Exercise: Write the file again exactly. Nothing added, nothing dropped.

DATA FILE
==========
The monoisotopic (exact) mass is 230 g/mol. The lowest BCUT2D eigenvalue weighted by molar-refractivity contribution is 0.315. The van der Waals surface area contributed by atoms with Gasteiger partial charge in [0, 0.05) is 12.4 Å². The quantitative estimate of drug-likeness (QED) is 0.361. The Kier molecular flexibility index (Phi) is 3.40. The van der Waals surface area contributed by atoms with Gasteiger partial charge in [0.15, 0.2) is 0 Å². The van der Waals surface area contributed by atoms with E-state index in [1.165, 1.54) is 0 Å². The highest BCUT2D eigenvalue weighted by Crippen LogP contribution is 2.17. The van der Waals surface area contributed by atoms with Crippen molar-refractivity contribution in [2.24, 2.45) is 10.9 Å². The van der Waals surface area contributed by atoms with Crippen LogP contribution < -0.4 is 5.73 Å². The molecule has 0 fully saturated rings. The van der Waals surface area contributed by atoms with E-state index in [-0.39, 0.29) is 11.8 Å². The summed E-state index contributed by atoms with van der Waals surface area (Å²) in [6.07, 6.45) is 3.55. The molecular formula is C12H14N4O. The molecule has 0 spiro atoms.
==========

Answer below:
The monoisotopic (exact) mass is 230 g/mol. The lowest BCUT2D eigenvalue weighted by molar-refractivity contribution is 0.315. The van der Waals surface area contributed by atoms with Gasteiger partial charge in [0, 0.05) is 12.4 Å². The quantitative estimate of drug-likeness (QED) is 0.361. The Kier molecular flexibility index (Phi) is 3.40. The van der Waals surface area contributed by atoms with Gasteiger partial charge in [0.15, 0.2) is 0 Å². The van der Waals surface area contributed by atoms with E-state index in [1.165, 1.54) is 0 Å². The highest BCUT2D eigenvalue weighted by Crippen LogP contribution is 2.17. The van der Waals surface area contributed by atoms with Crippen molar-refractivity contribution in [2.24, 2.45) is 10.9 Å². The van der Waals surface area contributed by atoms with Crippen LogP contribution < -0.4 is 5.73 Å². The molecule has 0 fully saturated rings. The van der Waals surface area contributed by atoms with E-state index in [-0.39, 0.29) is 11.8 Å². The summed E-state index contributed by atoms with van der Waals surface area (Å²) in [6.07, 6.45) is 3.55. The molecular formula is C12H14N4O. The molecule has 0 spiro atoms.